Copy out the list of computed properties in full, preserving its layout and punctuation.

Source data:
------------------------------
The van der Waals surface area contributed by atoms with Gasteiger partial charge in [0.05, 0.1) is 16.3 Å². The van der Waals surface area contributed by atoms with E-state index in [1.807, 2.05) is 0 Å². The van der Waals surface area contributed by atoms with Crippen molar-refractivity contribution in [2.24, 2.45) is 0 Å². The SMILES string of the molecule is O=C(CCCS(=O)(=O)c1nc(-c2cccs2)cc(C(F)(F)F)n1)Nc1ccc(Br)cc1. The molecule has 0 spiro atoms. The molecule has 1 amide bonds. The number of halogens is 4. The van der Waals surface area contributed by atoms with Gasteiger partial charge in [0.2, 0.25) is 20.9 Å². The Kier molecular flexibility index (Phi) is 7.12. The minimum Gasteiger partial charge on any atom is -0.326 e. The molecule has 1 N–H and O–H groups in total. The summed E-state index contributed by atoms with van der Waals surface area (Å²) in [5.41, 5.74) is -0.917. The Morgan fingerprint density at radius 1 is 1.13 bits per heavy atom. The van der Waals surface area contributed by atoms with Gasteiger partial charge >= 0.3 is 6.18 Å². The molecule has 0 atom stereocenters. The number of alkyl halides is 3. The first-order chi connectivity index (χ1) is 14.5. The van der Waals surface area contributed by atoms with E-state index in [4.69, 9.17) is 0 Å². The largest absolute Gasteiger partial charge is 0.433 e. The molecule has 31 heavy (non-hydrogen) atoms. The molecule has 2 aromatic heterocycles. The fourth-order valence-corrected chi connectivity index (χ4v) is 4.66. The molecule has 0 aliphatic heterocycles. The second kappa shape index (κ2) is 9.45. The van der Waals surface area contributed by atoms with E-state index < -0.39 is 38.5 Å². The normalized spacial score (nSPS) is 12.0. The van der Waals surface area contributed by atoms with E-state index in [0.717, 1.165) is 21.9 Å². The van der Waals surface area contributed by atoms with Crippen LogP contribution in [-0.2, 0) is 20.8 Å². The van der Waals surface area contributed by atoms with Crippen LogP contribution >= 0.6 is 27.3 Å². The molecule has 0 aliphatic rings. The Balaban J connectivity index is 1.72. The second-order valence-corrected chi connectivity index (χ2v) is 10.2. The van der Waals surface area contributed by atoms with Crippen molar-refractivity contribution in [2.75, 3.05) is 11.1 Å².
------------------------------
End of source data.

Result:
The van der Waals surface area contributed by atoms with Gasteiger partial charge in [0.05, 0.1) is 16.3 Å². The van der Waals surface area contributed by atoms with E-state index in [1.807, 2.05) is 0 Å². The van der Waals surface area contributed by atoms with Crippen molar-refractivity contribution in [2.24, 2.45) is 0 Å². The SMILES string of the molecule is O=C(CCCS(=O)(=O)c1nc(-c2cccs2)cc(C(F)(F)F)n1)Nc1ccc(Br)cc1. The molecule has 0 spiro atoms. The molecule has 1 amide bonds. The number of halogens is 4. The van der Waals surface area contributed by atoms with Gasteiger partial charge in [0.2, 0.25) is 20.9 Å². The Kier molecular flexibility index (Phi) is 7.12. The minimum Gasteiger partial charge on any atom is -0.326 e. The molecule has 1 N–H and O–H groups in total. The summed E-state index contributed by atoms with van der Waals surface area (Å²) in [5.41, 5.74) is -0.917. The Morgan fingerprint density at radius 1 is 1.13 bits per heavy atom. The van der Waals surface area contributed by atoms with Gasteiger partial charge >= 0.3 is 6.18 Å². The molecule has 0 atom stereocenters. The number of alkyl halides is 3. The first-order chi connectivity index (χ1) is 14.5. The van der Waals surface area contributed by atoms with E-state index in [4.69, 9.17) is 0 Å². The largest absolute Gasteiger partial charge is 0.433 e. The molecule has 31 heavy (non-hydrogen) atoms. The molecule has 2 aromatic heterocycles. The fourth-order valence-corrected chi connectivity index (χ4v) is 4.66. The molecule has 0 aliphatic heterocycles. The second kappa shape index (κ2) is 9.45. The van der Waals surface area contributed by atoms with E-state index < -0.39 is 38.5 Å². The normalized spacial score (nSPS) is 12.0. The van der Waals surface area contributed by atoms with E-state index in [0.717, 1.165) is 21.9 Å². The van der Waals surface area contributed by atoms with Crippen LogP contribution in [-0.2, 0) is 20.8 Å². The van der Waals surface area contributed by atoms with Crippen LogP contribution >= 0.6 is 27.3 Å². The molecule has 0 aliphatic rings. The Balaban J connectivity index is 1.72. The second-order valence-corrected chi connectivity index (χ2v) is 10.2. The van der Waals surface area contributed by atoms with Crippen molar-refractivity contribution in [2.75, 3.05) is 11.1 Å².